n yeserday’s film class, I showed another movie for the first time. This semester, I am trying to introduce more films. I was certainly getting tired of showing the same ol’ same ol’ for the past eight years–Seven Samurai, Ikiru, Woman of the Dunes. But there were so few new Japanese films available with English subtitles. I mean, there were Anime, but there aren’t very many I would show in a Culture Through Film Course. There were also the horror flicks–Ring, Juon (Grudge), Uzumaki, The Cure–and of course, the extremely violent ones like Ichi the Killer, Tokyo Fist, and Suicide Club. If my class were strictly a film course, then I could probably get away with showing some of these films, but the course is supposed to show films that reflect the culture in one or another, so I was stuck.
But 2005 was a banner year for new J films. Some of the old ones that were NOT by Kurosawa, Mizoguchi, Imamura or some of the other “internationally acclaimed” directors, have been released like Kill and Matango (Attack of the Mushroom People!). So I have been getting the library to purchase these new films to show in class. I’ve already shown Kill and Samurai Fiction. Today I showed Black Rain, a film on the struggles of a young woman who was near Hiroshima when the atomic bomb was dropped. The hero, Yasuko, is far away when the blast hits but she as she makes her way to Hiroshima to see if her relatives are okay, she is splattered with black rain–radioactive condensation from the atomic plume. The story follows her trials of being unable to get married after the war because of fears that she is too ill from the radiation. Others in her village also suffer from the effects of the war, psychologically and spiritually as well as physically. It is a sad and moving anti-war statement.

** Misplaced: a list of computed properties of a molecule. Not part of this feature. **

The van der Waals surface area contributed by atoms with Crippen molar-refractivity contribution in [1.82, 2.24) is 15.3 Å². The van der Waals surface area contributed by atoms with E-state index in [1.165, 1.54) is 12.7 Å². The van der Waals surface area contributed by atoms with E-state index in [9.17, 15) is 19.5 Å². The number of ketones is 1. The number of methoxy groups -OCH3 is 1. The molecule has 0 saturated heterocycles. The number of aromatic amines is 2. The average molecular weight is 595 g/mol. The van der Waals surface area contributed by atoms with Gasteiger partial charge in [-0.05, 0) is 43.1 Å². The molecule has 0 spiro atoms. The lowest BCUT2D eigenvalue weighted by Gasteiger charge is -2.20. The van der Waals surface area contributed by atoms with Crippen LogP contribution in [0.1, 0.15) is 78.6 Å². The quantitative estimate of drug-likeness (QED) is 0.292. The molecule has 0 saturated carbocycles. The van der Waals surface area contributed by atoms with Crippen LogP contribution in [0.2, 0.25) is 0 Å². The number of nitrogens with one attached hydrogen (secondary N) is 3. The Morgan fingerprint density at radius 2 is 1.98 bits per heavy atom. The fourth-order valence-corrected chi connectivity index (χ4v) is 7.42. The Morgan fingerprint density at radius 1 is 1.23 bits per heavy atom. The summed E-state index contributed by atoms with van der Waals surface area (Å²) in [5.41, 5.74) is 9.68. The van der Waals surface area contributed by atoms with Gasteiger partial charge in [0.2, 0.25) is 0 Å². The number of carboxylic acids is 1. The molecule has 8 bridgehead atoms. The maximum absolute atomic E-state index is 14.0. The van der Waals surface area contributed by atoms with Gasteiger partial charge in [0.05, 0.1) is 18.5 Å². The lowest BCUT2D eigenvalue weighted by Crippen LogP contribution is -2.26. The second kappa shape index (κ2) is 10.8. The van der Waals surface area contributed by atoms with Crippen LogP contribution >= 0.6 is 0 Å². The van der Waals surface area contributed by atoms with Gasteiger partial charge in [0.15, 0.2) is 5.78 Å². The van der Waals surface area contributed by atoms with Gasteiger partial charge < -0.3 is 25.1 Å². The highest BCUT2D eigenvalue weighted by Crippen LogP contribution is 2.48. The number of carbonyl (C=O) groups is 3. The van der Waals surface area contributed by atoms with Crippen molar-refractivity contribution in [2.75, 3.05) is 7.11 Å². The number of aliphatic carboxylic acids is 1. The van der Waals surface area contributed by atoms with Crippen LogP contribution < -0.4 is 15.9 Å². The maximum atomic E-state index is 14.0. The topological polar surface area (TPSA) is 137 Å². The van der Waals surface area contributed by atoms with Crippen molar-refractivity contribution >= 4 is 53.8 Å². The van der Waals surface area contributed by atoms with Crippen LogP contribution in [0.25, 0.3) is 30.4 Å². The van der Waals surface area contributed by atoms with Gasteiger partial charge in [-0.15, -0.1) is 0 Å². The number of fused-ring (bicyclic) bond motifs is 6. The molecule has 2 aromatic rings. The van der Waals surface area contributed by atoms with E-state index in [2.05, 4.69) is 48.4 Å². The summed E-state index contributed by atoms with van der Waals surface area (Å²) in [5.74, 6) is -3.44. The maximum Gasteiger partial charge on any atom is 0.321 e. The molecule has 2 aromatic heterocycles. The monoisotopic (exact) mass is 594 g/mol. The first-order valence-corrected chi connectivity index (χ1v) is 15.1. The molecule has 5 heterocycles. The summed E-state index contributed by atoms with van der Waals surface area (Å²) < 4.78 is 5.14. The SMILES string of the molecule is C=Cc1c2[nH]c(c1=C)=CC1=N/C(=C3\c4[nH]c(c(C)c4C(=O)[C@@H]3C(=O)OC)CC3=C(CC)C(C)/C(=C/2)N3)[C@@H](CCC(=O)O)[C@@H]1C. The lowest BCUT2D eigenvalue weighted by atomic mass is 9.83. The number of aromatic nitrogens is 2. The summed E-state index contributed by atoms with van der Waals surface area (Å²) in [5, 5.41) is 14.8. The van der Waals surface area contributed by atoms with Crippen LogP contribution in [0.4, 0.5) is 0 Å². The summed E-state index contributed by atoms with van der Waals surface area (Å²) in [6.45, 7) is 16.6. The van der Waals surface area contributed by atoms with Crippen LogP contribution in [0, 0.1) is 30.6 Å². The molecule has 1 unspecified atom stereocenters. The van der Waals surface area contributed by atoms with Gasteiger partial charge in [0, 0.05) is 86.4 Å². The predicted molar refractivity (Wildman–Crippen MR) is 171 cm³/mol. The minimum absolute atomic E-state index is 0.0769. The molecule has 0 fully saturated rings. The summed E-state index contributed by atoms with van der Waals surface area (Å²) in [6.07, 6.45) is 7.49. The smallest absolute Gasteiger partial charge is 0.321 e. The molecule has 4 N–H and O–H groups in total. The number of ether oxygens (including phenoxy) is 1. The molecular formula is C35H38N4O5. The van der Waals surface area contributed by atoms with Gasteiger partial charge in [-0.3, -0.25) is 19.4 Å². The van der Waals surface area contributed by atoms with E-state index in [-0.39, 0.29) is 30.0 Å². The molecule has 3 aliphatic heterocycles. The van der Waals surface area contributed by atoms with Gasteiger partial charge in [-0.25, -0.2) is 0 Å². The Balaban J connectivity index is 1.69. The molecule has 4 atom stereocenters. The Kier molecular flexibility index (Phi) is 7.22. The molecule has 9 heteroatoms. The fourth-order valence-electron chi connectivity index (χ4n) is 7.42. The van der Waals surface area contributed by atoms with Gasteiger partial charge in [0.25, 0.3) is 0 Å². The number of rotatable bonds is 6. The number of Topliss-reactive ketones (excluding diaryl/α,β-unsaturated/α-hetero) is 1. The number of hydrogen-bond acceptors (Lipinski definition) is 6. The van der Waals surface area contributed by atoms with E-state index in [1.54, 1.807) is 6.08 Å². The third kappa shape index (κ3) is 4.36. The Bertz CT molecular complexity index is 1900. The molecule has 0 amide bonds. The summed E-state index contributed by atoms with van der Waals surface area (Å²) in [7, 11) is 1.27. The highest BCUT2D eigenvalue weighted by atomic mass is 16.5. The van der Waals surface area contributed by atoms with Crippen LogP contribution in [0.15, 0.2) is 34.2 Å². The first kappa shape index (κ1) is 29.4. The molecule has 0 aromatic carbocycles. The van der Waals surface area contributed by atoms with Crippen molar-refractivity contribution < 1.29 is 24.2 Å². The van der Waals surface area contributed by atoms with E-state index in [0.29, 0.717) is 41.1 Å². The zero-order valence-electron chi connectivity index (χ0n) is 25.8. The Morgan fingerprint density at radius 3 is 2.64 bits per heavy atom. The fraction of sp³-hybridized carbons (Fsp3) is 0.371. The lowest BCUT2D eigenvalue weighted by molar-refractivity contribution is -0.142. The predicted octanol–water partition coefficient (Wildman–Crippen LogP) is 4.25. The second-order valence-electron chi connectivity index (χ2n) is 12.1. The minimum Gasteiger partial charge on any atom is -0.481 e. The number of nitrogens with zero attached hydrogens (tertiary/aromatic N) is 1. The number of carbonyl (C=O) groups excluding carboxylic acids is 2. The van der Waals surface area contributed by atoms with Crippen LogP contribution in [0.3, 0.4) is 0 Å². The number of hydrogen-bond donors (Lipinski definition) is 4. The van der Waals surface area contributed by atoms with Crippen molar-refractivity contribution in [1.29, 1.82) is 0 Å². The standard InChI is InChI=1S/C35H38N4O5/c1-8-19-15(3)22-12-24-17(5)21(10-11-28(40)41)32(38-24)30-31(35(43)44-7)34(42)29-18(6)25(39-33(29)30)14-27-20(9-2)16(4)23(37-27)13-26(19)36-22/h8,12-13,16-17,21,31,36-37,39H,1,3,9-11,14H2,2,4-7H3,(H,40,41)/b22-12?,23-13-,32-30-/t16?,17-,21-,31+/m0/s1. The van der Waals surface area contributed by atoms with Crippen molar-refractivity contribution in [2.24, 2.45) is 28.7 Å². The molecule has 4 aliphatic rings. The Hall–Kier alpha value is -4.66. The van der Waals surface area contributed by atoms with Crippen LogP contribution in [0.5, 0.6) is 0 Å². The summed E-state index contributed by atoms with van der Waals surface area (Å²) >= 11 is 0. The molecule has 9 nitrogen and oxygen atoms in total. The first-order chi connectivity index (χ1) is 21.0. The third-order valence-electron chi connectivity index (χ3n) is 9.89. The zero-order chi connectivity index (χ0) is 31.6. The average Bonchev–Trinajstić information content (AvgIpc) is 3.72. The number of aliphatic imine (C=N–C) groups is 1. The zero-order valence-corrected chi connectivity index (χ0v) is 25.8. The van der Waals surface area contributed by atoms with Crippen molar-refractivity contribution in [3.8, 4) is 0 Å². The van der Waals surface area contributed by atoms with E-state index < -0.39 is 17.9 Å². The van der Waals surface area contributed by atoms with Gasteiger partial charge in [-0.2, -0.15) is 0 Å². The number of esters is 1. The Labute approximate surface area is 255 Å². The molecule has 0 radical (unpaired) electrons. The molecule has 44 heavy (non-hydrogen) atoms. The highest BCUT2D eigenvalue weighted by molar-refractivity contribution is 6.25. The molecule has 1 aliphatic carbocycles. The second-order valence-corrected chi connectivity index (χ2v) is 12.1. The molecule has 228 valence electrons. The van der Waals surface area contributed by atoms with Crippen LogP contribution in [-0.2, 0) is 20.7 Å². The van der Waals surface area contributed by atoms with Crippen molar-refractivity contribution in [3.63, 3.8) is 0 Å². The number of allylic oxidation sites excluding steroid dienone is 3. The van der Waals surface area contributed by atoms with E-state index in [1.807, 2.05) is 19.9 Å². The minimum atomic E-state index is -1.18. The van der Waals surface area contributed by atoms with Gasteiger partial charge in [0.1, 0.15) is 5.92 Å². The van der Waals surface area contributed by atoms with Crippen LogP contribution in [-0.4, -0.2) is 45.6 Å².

Some may view the film rather skeptically, as the Japanese are portrayed as victims of the war and the atomic bomb. Indeed, there are many elements in Japan who gladly remind the rest of the world that Japan is the only country to be attacked by an atomic bomb, but conveniently forget that Japan colonized and terrorized much of East Asia during the first half of the 20th century.
Still, there are those Japanese, like young Yasuko, who lived lives typical of many East Asian cultures–obedient to a fault, submissive to the dictates of superiors–and they end up paying for there obedience by suffering and ultimately dying. So perhaps we can accept this film as representing the suffering of the many innocent Japanese individuals rather than the suffering of Japan as a whole. Of course, I might be biased here. As many of you might remember, my mother was in Hiroshima back then, as well. I even began to write a bit about her actual experience–although I have yet to finish it. Even more, my mother’s name was Yasuko, too, so whenever I watch this movie, I can’t help but superimpose her over the character in the movie. Sadly (and I swear I didn’t plan it this way), today marks the 4th year since her passing…